Responding to reporters' questions, he said the threat from terrorism in Egypt has "significantly declined," adding, "The Egyptian government has done an effective job in difficult circumstances in dealing with that threat."
On the new NGO law, Indyk said, "I think that there is some benefit in the new law, in terms of giving legal status to many of these NGOs."
On alleged Egyptian religious persecution at al-Kush, he said, "Clearly something happened there. We have looked into it extensively, and our best judgment is that this was a case not so much of religious persecution, as it was a case of police misconduct and mistreatment of some Egyptian citizens. And we have accordingly urged the government of Egypt to pursue a credible investigation."
He added, "These are issues that we have discussed with the Egyptian Government in the course of day-to-day business with Egypt. So I would not expect that they will come up in the discussions with the Secretary of State or with the President."
On the regional peace process, Indyk indicated that the us approach is based on "Wye implementation, resumption of permanent status talks and resumption of negotiations on the Syrian and Lebanese tracks, and resumption of the multilateral negotiations and the MENA economic summit process. We think that there's an opportunity here to move all of these tracks."
Asked about the upcoming meeting of the Geneva Convention, Indyk said that such a conference would not be productive in solving the issue of Israeli settlements in the occupied territories. "There is in the Geneva accords no mechanism -- a mechanism does not exist. It has been invented for the purposes of trying to put Israel in a corner on the settlement issue. We oppose it strongly as a matter of principle, because we do not believe that the Geneva Convention should be used in this way," he said.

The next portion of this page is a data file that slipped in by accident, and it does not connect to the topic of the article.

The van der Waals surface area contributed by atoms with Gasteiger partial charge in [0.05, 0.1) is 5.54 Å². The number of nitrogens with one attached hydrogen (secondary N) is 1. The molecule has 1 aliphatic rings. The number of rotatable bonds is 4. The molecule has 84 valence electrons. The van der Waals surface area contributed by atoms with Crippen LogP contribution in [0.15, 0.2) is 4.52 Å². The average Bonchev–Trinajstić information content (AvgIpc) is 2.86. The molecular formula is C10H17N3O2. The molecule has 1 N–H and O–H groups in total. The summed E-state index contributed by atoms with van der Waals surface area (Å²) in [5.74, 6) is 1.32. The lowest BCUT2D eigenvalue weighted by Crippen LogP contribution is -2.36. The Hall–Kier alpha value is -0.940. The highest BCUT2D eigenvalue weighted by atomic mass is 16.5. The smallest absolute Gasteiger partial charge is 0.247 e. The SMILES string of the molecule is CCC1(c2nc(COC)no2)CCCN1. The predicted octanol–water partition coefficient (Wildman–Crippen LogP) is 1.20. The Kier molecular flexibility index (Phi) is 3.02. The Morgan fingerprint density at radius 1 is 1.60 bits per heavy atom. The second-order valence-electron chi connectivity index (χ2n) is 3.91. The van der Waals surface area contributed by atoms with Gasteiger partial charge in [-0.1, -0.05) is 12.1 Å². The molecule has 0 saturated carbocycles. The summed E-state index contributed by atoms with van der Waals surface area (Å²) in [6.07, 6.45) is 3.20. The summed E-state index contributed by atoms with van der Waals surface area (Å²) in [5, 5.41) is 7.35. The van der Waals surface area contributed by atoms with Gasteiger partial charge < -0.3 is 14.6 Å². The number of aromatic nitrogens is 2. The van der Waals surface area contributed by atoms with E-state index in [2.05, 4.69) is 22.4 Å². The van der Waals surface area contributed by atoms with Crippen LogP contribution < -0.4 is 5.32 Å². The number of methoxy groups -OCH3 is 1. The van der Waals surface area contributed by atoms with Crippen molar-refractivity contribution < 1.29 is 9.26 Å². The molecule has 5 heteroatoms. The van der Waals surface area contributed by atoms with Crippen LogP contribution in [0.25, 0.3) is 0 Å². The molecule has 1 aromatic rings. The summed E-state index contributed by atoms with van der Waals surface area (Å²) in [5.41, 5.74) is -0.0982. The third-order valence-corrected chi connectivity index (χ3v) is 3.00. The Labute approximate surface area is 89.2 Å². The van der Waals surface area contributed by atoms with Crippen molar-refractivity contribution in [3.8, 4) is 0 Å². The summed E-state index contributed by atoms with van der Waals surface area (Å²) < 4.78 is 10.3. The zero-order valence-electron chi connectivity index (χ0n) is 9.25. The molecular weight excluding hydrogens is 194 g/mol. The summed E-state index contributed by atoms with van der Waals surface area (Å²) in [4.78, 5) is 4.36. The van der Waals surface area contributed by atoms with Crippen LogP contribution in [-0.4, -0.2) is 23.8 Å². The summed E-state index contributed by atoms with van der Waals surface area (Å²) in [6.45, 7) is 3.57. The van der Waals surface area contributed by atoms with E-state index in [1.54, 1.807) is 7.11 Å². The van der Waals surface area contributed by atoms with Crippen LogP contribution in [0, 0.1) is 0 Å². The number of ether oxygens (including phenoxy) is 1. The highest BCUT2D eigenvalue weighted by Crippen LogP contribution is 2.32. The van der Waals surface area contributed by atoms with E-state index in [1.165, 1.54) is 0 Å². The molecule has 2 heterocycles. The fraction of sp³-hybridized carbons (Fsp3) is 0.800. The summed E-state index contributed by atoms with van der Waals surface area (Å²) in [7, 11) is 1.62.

"The settlements issue is an issue to be dealt with in the permanent status negotiations," he added. "That is the place where the settlements issue should be addressed."
On the issue of Iraq, Indyk emphasized areas of agreement between the US and Egypt. "We share a commitment to seeing Saddam Hussein comply with all the Security Council resolutions. We share a commitment to the territorial integrity of Iraq. We have made clear that as we pursue an effort to support the Iraqi people in changing their government, that one principle that is uppermost in our minds is the maintenance of Iraq's territorial integrity," he said.
He said the US tries to "watch as intensively as we can what he's [Iraqi President Saddam Hussein] doing in the known areas where he could reconstitute his weapons of mass destruction," adding, "one of our red lines is the reconstitution or deployment of Iraq's weapons of mass destruction, and we would react with force to either eventuality."
Meanwhile, a state department official clarified earlier Indyk statements by saying that there is no linkage between the toppling of the Iraqi regime and the Middle East peace process, except that progress in the peace process will be conductive to a change in Iraq leadership, adding that Iraq has so far refused to abide by UN resolutions. The official added to earlier remarks by Indyk on Iraq, the Middle East and ethnic cleansing, saying that, "The world is not going to tolerate that kind of behavior."